Just curious, how old are these frozen-in-fear-at-the-computer nurses? Maybe because my dad (67 yrs old) has always been a techie that I'm picturing frail 90 yr olds; my dad actually built our first home computer when I was in...1st grade I think? But when I read about these "older" nurses having so much trouble, I think of in "Hidden Figures," where the term "computer" referred to the people who did the calculations. Then as the story progresses, Octavia Johnson's character in trying to stay ahead of the time, gets into programming the actual IBM computers.
We aren't living in a time of technology being that completely new. Do they use email -- even just employee email? Shop online? Navigate without the use of paper maps or the stars? If so, I wouldn't think an EHR would be such a roadblock.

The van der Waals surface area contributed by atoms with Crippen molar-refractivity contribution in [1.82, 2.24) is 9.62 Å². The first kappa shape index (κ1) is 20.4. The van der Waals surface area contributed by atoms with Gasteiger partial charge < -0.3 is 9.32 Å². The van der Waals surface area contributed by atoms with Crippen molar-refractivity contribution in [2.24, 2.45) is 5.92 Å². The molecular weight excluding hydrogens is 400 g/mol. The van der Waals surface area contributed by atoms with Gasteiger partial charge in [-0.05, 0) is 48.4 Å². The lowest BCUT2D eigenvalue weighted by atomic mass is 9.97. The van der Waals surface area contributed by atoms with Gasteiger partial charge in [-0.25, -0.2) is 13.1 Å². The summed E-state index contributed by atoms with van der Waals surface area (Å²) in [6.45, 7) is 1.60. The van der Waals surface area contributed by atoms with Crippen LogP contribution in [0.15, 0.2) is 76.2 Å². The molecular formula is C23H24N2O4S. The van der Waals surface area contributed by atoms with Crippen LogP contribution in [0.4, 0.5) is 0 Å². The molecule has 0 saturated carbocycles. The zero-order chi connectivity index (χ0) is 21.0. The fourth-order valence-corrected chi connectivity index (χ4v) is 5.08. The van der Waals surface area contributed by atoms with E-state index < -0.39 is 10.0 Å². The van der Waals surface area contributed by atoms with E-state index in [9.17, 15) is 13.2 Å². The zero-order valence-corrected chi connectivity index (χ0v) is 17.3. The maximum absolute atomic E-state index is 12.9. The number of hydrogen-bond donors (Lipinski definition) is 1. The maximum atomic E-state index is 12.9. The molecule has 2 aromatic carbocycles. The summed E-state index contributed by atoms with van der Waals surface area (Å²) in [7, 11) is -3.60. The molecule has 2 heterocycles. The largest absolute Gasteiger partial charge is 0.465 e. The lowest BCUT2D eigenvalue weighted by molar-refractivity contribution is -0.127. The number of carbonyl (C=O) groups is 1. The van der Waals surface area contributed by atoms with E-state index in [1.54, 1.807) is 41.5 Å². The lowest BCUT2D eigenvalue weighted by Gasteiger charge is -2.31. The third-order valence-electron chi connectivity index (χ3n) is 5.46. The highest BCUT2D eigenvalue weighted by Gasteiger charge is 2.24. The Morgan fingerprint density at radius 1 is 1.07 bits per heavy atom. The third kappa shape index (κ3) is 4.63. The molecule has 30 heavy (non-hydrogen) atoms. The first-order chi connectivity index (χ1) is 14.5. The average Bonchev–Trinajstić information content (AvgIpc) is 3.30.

That's not to say that their *perception* doesn't tell them it's difficult. I like your swimming analogy. I hail from rural Wisconsin, and as a kid took swimming lessons on a lake in June. I remember once when I was 12, seeing the other kids' teeth chattering and lips turning blue. After getting home, out of curiosity I checked my temp -- it was around 95°. The water was cold! Getting back to your point, had we been at the lake with our family and tiptoed into the water, it was NOT going to happen. Each step out from the shore would expose more skin to the cold water. However our instructor had us duck under the water first thing. Initially it was very uncomfortable, but then it was tolerable -- at least until hypothermia started setting in.
A new EHR can be intimidating, BUT if they have the cognitive ability to practice nursing (which as another poster also said, has changed in recent decades in MANY ways other than computers), they have the cognitive ability to learn an EHR. They need to purge that thought that tells them their age is a barrier, and jump into that water.